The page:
Data releases during August pointed to robust demand in the
household sector in the June quarter, supported by solid
growth in jobs and employment income, the Treasury said
Releasing its August monthly economic indicators, the
Treasury said spare capacity in the labour market continued
to be reduced as the unemployment rate fell.
Other indicators continued to point to a more moderate pace
of expansion ahead than in recent quarters.
Business and consumer confidence, while elevated, were below
the peaks achieved earlier this year - consistent with
tightening monetary conditions, slower rates of house price
appreciation and a weakening in dairy prices.
''That said, the pace of economic growth is still expected to
be above trend and inflationary pressures are likely to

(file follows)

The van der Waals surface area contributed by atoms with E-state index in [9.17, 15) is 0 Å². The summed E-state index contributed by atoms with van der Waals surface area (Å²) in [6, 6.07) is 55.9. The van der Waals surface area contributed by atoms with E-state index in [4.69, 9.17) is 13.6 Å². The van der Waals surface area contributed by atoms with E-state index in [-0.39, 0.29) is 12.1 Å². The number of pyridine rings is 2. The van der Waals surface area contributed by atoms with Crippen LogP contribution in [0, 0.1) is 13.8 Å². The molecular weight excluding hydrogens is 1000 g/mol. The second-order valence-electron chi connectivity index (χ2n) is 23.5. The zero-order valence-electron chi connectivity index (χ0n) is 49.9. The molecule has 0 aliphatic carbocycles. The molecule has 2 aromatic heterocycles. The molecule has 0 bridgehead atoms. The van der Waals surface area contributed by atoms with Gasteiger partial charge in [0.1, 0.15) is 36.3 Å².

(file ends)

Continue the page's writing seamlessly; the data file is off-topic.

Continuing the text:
gradually build given spare capacity has been exhausted.''
Growth would continue to be supported by the Canterbury
rebuild and elevated domestic demand as the net inflow of
external migrants remained high, the Treasury said.
Dairy prices had continued to fall from their peak in
February and were starting to flow through to the trade data
in the form of a decline in export values.
It was assumed dairy prices would stabilise and improve later
this year as seasonal factors reversed and Chinese stock
Growth in the major economies was uneven in the June quarter.
GDP expanded strongly in the United States, but stalled in
the Euro area and contracted in Japan. Chinese activity
appeared weaker going into the September quarter.
Differences in the economic outlook of the major economies
had also been reflected in their contrasting monetary policy
Financial markers had been affected by geopolitical risks,
the Treasury said.